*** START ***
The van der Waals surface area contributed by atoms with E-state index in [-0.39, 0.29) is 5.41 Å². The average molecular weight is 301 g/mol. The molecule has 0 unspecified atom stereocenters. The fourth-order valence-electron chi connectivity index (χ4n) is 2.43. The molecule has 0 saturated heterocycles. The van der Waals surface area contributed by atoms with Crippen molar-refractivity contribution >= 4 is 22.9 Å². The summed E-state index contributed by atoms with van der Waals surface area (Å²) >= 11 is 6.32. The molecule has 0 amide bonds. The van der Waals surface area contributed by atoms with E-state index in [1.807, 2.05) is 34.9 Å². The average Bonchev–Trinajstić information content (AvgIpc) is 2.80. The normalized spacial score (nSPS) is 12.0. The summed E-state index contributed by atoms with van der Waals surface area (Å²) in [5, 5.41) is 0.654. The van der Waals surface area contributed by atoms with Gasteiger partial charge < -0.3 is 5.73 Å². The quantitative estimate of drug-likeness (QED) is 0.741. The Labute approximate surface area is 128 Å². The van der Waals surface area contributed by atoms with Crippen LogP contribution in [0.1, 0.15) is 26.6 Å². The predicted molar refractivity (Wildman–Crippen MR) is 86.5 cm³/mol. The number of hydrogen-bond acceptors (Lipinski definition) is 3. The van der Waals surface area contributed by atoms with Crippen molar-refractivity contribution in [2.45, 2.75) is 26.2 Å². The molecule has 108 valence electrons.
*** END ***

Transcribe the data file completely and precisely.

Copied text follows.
The van der Waals surface area contributed by atoms with E-state index in [-0.39, 0.29) is 5.41 Å². The average molecular weight is 301 g/mol. The molecule has 0 unspecified atom stereocenters. The fourth-order valence-electron chi connectivity index (χ4n) is 2.43. The molecule has 0 saturated heterocycles. The van der Waals surface area contributed by atoms with Crippen molar-refractivity contribution >= 4 is 22.9 Å². The summed E-state index contributed by atoms with van der Waals surface area (Å²) >= 11 is 6.32. The molecule has 0 amide bonds. The van der Waals surface area contributed by atoms with E-state index in [1.807, 2.05) is 34.9 Å². The average Bonchev–Trinajstić information content (AvgIpc) is 2.80. The normalized spacial score (nSPS) is 12.0. The summed E-state index contributed by atoms with van der Waals surface area (Å²) in [5, 5.41) is 0.654. The van der Waals surface area contributed by atoms with Gasteiger partial charge < -0.3 is 5.73 Å². The quantitative estimate of drug-likeness (QED) is 0.741. The Labute approximate surface area is 128 Å². The van der Waals surface area contributed by atoms with Crippen LogP contribution in [0.1, 0.15) is 26.6 Å². The predicted molar refractivity (Wildman–Crippen MR) is 86.5 cm³/mol. The number of hydrogen-bond acceptors (Lipinski definition) is 3. The van der Waals surface area contributed by atoms with Crippen molar-refractivity contribution in [2.45, 2.75) is 26.2 Å². The molecule has 108 valence electrons.